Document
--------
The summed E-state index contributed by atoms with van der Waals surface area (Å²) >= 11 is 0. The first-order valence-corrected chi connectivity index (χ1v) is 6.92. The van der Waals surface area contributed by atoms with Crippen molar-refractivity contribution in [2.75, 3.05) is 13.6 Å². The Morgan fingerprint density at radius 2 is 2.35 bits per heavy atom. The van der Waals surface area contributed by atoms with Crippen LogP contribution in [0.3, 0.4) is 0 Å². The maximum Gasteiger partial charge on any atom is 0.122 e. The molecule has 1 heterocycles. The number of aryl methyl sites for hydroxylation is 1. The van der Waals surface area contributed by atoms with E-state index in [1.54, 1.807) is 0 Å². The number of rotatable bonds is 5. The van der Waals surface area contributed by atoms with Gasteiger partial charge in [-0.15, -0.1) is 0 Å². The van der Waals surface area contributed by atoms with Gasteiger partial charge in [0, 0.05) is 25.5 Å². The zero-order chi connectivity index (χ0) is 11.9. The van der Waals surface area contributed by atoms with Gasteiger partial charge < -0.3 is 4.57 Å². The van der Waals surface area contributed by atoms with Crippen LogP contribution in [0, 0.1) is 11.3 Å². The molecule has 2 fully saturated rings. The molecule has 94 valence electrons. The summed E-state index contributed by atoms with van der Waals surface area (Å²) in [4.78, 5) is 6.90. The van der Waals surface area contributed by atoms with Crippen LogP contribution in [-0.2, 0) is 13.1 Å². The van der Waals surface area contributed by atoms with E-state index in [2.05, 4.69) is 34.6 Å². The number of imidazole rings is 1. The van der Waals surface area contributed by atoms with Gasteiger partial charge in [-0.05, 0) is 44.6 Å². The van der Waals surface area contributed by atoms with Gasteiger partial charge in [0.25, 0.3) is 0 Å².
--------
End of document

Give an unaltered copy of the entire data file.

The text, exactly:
The summed E-state index contributed by atoms with van der Waals surface area (Å²) >= 11 is 0. The first-order valence-corrected chi connectivity index (χ1v) is 6.92. The van der Waals surface area contributed by atoms with Crippen molar-refractivity contribution in [2.75, 3.05) is 13.6 Å². The Morgan fingerprint density at radius 2 is 2.35 bits per heavy atom. The van der Waals surface area contributed by atoms with Crippen LogP contribution in [0.3, 0.4) is 0 Å². The maximum Gasteiger partial charge on any atom is 0.122 e. The molecule has 1 heterocycles. The number of aryl methyl sites for hydroxylation is 1. The van der Waals surface area contributed by atoms with E-state index in [1.54, 1.807) is 0 Å². The number of rotatable bonds is 5. The van der Waals surface area contributed by atoms with Gasteiger partial charge in [-0.15, -0.1) is 0 Å². The van der Waals surface area contributed by atoms with Gasteiger partial charge in [0, 0.05) is 25.5 Å². The zero-order chi connectivity index (χ0) is 11.9. The van der Waals surface area contributed by atoms with Gasteiger partial charge < -0.3 is 4.57 Å². The van der Waals surface area contributed by atoms with Crippen LogP contribution in [0, 0.1) is 11.3 Å². The molecule has 2 fully saturated rings. The molecule has 94 valence electrons. The summed E-state index contributed by atoms with van der Waals surface area (Å²) in [4.78, 5) is 6.90. The van der Waals surface area contributed by atoms with Crippen LogP contribution in [-0.2, 0) is 13.1 Å². The van der Waals surface area contributed by atoms with E-state index in [2.05, 4.69) is 34.6 Å². The number of imidazole rings is 1. The van der Waals surface area contributed by atoms with Gasteiger partial charge in [-0.05, 0) is 44.6 Å². The van der Waals surface area contributed by atoms with Gasteiger partial charge in [0.25, 0.3) is 0 Å².